Let your Kingdom come!
Let your will be done also in the earth,
just as it is in Heaven –


Just before his crucifixion, Jesus was in the upper room with his disciples. He had just exposed Judas as a traitor, and was explaining to his followers that he would soon be leaving them. I can only imagine the shock they must have felt, the confusion, the disbelief, the fear. Here was the greatest rabbi, the greatest prophet, the greatest healer, the King of kings and Lord of lords, in their midst. They left everything behind to follow him, and they had just gotten started! And here he was saying his goodbyes.

Jesus understood though. He explained that yes, he was leaving, but one would come in his place, a comforter, the Ruach ha-Kodesh – the Spirit of Holiness. And one other thing he would leave them – shalom. Jesus said, “Shalom I leave you, my shalom I give to you.”

They didn’t know it at the time, but this promise of “shalom” is one of the greatest gifts Jesus gives. We don’t know it either, by the way.

We (and by “we” I mean westerners in general, but pretty much everyone else, too) don’t have any context for this word “shalom.” We may think of it as a Jewish word that simply means “peace” but when we say “peace” we mean the kids are asleep, or there’s no wars going on that we know of. The concept of “shalom” is foreign to us, but as Christians it should not be.

Our world, the western world, is not a world of shalom. We struggle and strive every day. We forsake the Sabbath to get or stay ahead. We have to have the newest, best, shiniest thing and we treasure those things to the extent that the Kingdom is just a nice idea and we hope to get there one day, but right now I have to get through rush hour so I can sit at a desk for 9 hours doing this thing that I don’t really like too much but hey, it keeps the lights on.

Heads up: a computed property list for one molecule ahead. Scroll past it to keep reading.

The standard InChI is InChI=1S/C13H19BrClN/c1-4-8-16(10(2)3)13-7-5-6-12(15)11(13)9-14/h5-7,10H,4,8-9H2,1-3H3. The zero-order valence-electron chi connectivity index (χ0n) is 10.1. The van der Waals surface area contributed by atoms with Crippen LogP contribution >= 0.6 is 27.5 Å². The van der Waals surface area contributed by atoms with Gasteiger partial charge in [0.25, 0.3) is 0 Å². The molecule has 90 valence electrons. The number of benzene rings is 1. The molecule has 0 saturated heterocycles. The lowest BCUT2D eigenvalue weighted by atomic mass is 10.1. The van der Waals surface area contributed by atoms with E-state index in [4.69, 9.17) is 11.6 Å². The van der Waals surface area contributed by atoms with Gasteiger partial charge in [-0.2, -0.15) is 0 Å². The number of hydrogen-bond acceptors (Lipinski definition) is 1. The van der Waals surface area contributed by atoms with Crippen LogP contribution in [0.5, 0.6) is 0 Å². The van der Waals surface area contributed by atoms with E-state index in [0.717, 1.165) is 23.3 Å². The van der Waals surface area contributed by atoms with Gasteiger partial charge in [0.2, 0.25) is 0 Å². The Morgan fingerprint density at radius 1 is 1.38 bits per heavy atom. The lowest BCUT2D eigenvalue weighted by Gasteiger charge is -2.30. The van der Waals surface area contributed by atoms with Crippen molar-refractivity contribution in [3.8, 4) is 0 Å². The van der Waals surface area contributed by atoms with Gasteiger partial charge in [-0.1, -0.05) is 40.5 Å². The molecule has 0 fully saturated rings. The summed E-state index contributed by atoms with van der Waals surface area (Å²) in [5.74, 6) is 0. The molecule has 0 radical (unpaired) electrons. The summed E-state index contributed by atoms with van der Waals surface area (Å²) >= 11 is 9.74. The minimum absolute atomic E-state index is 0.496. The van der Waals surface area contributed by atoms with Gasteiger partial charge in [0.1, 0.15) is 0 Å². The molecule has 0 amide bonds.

This is not how one who understands shalom lives life.

“My shalom I give to you.” Jesus’ parting, everlasting gift. We have no idea. We know what he went through getting to the cross, and as he hung there. We know what it was all about, or we think we do. But that gift of shalom before everything went down – it’s more precious than you know.

I have tried to understand it. Really I have. But my upbringing, my heritage, my history – they have prevented me from truly experiencing what Jesus left for me that day. A part of my inheritance is shalom! Yours too!

“My shalom I give to you.” What does that even mean? I have read, I have researched, I have prayed – for years. And finally, finally I discovered quite recently, after all my reading and praying for answers, that shalom is something that each person just has to experience. And I have experienced it! And it is wondrous and glorious and more than I could have every imagined. It’s that warm blanket on a chilly night. It’s the hug from someone you’ve loved dearly but been away from for a long time. It’s your kids yelling “daddy!” and running up to you when you get home from work. It’s heaven on earth! It is literally heaven on earth.

When Jesus said, “after this manner therefore pray ye” (because he was a Victorian English chap) he was telling his followers, us, to pray that God would reveal himself to us and set things right on the earth – he was telling us to pray that heaven would invade earth and make it the way it was intended to be. A place of shalom.

Earlier today I found this quote, and I am going to get the book it came from, but I share this hoping you get a sense of what shalom is all about – I hope you experience shalom, and I hope that in your life that things will be on earth as they are in heaven –

“The webbing together of God, humans, and all creation in justice, fulfillment, and delight – this is what the Hebrew prophets call shalom. We call it peace but it means far more than mere peace of mind or a cease-fire between enemies. In the Bible, shalom means universal flourishing, wholeness and delight – a rich state of affairs in which natural needs are satisfied and natural gifts fruitfully employed, a state of affairs that inspires joyful wonder as its Creator and Savior opens doors and welcomes the creatures in whom he delights. Shalom, in other words, is the way things ought to be.


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